Living in Milwaukee is affordable for most families. It is much safer than other counties. You can visit the market even at night. It is also famous for frozen custard ice-creams.
It is known as the Brew City, so you are never away from grabbing a drink. It offers a variety of coastal activities like kayaking, sailing, fishing, or jet skiing.
People spend time playing golf, beach volleyball in Lake Park which is also known as the North Point Lighthouse. It has gorgeous views of Lake Michigan.
Milwaukee Art Museum is a more prominent art museum, and it has exhibits that open and close every day.
If you’ve lived in Milwaukee for too long though and are now looking to sell your house in Milwaukee and want a great deal, it shouldn’t take long! Prices aren’t too bad here.
Milwaukee, an underrated but consistently pleasantly surprising place to visitors is experience a renaissance like never before. The amount of new projects and developments is exploding. The city is mid size but has the amenities and features of a city double its size, from the thriving theatre and arts scene, to live music venues and events, a booming and emerging restaurant scene, shopping, affordable housing, and an easily accessible sprawling lakefront with an unexpected beach painted with tiki huts and volleyball nets, this city has something for everyone.
I've lived here my whole life, that's 23 years of Milwaukee experience and let me just say...it's changed. But that's what's great about living here, you are constantly having to adapt to different living conditions. So let me break down our areas. You've got the north side, not as racially diverse, a majority of African American and Caucasian population. The only jobs you'll find up there are scattered fast food chains and factory buildings. People are generally friendly, some areas are shady but if you stay on the main streets you'll be fine. Then you've got downtown/upper-lower eastside/lakeside. It's hippie nation in that area. Great food, diversity, depending on what you're looking for reasonably priced for the view and easy access to public transportation, Water Street (google it), business and college oriented, museums, during the summer the lakeside has plenty of outdoor activities. I'd say one thing that you've got to have is a hefty wallet for anything besides a pizza and Netflix but always be aware of the awesome deals the attractions have like free days or discount admissions and eats. And you have the south/west/east side. You've got west allis which is a bit more suburbian, family oriented, not a lot of diversity going on there, location for our state fair grounds. General south side which hosts a large Hispanic/latino population which you'll find more of the office or small business jobs. Check out 27th street, it's just one long road that connects all of the areas and has a ton of businesses to explore. Then the lower east side, that's a artsy side of town, pretty dull. Very health oriented, you've got the Alchemist theatre, nice people very family oriented as well. Good schools (not great you've got to do some research), great food, transportation not bad, historical sites, invested in sports (mainly football [green bay packers], baseball[brewers], and basketball[bucks]),SUMMERFEST!!! Largest music festival in the country, music booze, funny people, overall good time that is the place. Hope you like my review and i'll answer any questions.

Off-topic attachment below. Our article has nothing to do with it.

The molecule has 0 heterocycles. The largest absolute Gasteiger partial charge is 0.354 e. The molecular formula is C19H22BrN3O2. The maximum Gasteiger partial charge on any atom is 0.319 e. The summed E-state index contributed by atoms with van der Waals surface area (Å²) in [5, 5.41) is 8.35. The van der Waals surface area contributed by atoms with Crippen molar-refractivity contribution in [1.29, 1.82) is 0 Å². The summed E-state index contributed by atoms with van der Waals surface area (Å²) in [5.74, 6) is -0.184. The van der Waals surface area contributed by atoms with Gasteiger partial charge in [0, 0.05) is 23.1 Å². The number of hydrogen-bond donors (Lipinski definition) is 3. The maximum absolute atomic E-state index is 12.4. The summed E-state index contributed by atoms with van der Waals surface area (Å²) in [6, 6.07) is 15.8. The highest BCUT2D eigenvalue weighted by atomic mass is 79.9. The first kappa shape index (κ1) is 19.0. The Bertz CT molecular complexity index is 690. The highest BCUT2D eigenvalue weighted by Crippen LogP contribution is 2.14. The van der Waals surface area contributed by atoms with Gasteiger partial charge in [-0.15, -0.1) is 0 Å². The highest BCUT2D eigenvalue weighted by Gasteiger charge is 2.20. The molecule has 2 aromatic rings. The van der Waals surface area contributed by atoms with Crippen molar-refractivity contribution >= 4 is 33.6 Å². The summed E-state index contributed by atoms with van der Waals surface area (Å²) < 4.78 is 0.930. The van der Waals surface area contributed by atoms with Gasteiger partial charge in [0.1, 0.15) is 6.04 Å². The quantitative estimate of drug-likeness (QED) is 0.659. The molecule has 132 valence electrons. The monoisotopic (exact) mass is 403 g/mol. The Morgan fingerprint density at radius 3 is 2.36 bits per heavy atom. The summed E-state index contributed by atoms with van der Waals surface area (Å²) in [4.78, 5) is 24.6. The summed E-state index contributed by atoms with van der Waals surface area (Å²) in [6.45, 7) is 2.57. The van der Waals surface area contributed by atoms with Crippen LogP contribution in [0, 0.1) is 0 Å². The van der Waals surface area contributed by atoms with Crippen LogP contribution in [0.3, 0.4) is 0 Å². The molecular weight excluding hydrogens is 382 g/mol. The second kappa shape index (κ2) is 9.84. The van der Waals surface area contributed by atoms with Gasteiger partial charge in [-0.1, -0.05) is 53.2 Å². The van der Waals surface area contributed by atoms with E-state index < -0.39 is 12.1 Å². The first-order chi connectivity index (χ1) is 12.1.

For me, Milwaukee ends up being the best "bang for buck." I've lived in a bunch of places--small cities and large cities, including Chicago.
There are a lot of urban amenities you can enjoy here, and the cost of living is extremely low compared to other large cities (people complaining about high rents here are clueless or are not comparing apples to apples elsewhere). There are very few places where I can afford to work my low-key, low-stress job and still afford to live alone in a very nice neighborhood and have plenty of money left over for entertainment and leisure.